The Apache webserver has available two modules for OpenID authentication. One is called mod_auth_openid. Project website for mod_auth_openid. Project inception is before 2008-05-29 (the date of their oldest release remaining on the download site). I have had a lot of trouble setting it up; it rejects all the OpenIDs I've used to test it, both on my own server and on their test site. Hence I'm trying a different module.
Mod_auth_oid also handles OpenID-2.0 authentication for Apache.
Mod_auth_oid also depends on mod_parp (for parameter parsing).
One of the advantages of mod_auth_oid is that the administrator can configure a map from an arbitrary OpenID (including the mangled kind certified by Google) to a local loginID, whereas with mod_auth_openid the web app needs to handle this.
Here are my experiences installing mod_auth_oid. Unfortunately nobody has made it available on the SuSE Build Service (and I am motivated enough to try it out but not motivated enough to take responsibility for it on the Build Service).
Download page on Sourceforge. (87Kb download.)
The documentation lists the very simple procedure to compile it. The apache2 directory it refers to is under the toplevel source directory. The apxs compilation wrapper is provided by the apache2-devel package (on a SuSE system) and it's called apxs2.
Compile the modules mod_auth_oid, mod_auth_oid_file, mod_parp (one at a time). It installs them in the normal place for modules; in my case it's /usr/lib/apache2. You can also compile mod_auth_oid_ldap if it's relevant for you.
The three modules just compiled must be added to the Apache configuration. On a SuSE system it's /etc/sysconfig/apache2 APACHE_MODULES.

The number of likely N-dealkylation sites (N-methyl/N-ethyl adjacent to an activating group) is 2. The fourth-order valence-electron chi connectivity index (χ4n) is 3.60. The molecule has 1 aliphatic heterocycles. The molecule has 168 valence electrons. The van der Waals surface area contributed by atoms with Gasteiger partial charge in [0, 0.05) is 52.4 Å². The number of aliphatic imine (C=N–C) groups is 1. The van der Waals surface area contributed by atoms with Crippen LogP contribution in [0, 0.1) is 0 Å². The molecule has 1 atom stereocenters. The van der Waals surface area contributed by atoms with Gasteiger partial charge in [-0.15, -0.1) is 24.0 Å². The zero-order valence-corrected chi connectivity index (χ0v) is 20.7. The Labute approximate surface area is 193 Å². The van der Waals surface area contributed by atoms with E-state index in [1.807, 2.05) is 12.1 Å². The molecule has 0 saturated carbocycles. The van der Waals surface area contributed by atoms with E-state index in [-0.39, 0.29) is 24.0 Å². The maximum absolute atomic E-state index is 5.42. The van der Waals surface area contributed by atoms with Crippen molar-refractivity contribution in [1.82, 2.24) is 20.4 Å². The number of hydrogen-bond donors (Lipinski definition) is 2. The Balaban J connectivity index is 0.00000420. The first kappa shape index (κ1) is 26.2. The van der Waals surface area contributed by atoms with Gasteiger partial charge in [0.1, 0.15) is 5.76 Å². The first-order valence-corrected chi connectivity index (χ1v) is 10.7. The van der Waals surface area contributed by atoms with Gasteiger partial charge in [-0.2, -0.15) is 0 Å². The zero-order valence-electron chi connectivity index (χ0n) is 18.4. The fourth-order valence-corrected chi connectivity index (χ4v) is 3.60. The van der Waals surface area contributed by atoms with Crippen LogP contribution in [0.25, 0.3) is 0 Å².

The module verifies the OP's SSL host certificate, and so the CA certificate which is responsible for that cert must be available. Normally it will be included in the installed root certificate collection.
The documented configuration was moderately easy to adapt for my context. See below for details.
Mod_auth_oid appeared to interact successfully with the OP. Upon success it should have redirected the client's browser to the originally requested page, but it actually redirected to either the toplevel index of the virtual host or to the OpenID login page (which was just used to log in), depending on which OpenID was used. I put a lot of effort into debugging this problem, but was never able to get it to work.
I'm providing HTTP authentication to my webmail server, SquirrelMail. Using the login_auth plugin, it honors the REMOTE_USER variable if present, and solicits a loginID and password otherwise. To keep things simple I'm showing only the OpenID and Kerberos mechanisms, though I implemented all the ones listed previously. The Kerberos, LDAP and X.509 mechanisms all work in this framework. Shibboleth would work if I had permission from the IdP.